When it comes to VAT for your business, there’s a lot to think about. VAT registration has major implications for liquidity in any business; because it involves holding cash on behalf of HMRC, it can be both an opportunity and a risk. Here, we look at how to avoid the risks and make the opportunities – like appropriate reclaim of input tax – work for you.
We’ve focussed on two key areas: maximising cash held and minimising cash leakage.
With cash management, timing is everything. If you recover input tax swiftly, the business gets a short-term boost to liquidity. Similarly, you may sometimes be able to push tax points for sales – and hence output tax – into the next accounting period. This could also give you an advantage. Reviewing procedures for sales and purchase invoices for points like these may help:
The VAT rules on employee benefits can be a plus for your business. Where staff entertainment is provided as a reward, or to boost morale, it is a legitimate business expense for VAT purposes. Input VAT incurred can thus be recovered, for example, on events like staff parties and team building exercises. Note, however, that with entertainment for directors, partners or sole proprietors of a business, or where employees host entertainment for non-employees, the position is more complex and input tax may not be recoverable.
The standard VAT return period is three months. Some businesses, though, such as those with seasonal fluctuations in trade, may get a boost to cash flow by changing the VAT quarters used. Application to change quarters is made using VAT 484, the change of registration details form.
Alternatively, using a VAT scheme that changes filing frequency might help you manage cash flow. Please get in touch if you think your business would benefit from this; our team would be happy to provide further information.
Where a business regularly receives repayments of VAT from HMRC, it will usually be allowed to submit monthly, rather than quarterly, returns. Application here is also made using VAT 484. Monthly filing is an option normally used by businesses where sales are zero-rated, or liable for the reduced 5% rate of VAT. In these circumstances, repayments arise because input tax is more than output tax on an ongoing basis. Monthly returns are an obvious cash flow plus here. Historically, only repayment traders have been allowed to make monthly returns, but this is no longer the case and regular VAT payment businesses can now also apply. Monthly filing can help you manage cash flow by making smaller monthly payments, rather than larger quarterly ones.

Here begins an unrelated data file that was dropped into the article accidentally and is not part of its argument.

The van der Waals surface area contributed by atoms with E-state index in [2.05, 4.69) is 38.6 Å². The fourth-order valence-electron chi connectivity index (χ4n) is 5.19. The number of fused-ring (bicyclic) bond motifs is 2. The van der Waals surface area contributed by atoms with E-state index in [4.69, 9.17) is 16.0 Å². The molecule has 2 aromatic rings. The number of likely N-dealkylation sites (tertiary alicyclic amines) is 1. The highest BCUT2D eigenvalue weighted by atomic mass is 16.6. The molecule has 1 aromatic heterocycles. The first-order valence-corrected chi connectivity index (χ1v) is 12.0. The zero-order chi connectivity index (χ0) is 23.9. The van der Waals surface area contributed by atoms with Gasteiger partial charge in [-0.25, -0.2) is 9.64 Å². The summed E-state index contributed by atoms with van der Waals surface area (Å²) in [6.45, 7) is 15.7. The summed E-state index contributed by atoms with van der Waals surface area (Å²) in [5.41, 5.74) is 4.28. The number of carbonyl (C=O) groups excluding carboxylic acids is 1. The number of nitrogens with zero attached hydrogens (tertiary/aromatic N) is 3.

The annual accounting scheme can be used where estimated VAT taxable turnover is £1.35 million or less in the next 12 months. Other eligibility criteria apply, like being up to date with VAT returns and payments. Application is made either online, via Government Gateway, or on paper using VAT600AA.
With annual accounting, there is one VAT return a year, and payment of VAT is made by instalments. There are two options: what are called monthly instalment payments – though there are in fact ten payments in all; or quarterly instalment payments.
By default, payment is monthly. Businesses registered for 12 months or more make nine instalment payments. These are calculated at 10% of the previous year’s liability. They begin at the end of month four, and are made at the end of every month thereafter. A final payment is then due within two months of month 12. This is the difference between the advance payments and the actual VAT liability, as confirmed by the VAT return.
Businesses can, however, opt to pay quarterly: for businesses which have been registered for VAT for 12 months or more, instalments are calculated as 25% of the previous year’s liability. There are three quarterly instalments, made at the end of months four, seven and ten, with a final balancing payment as above.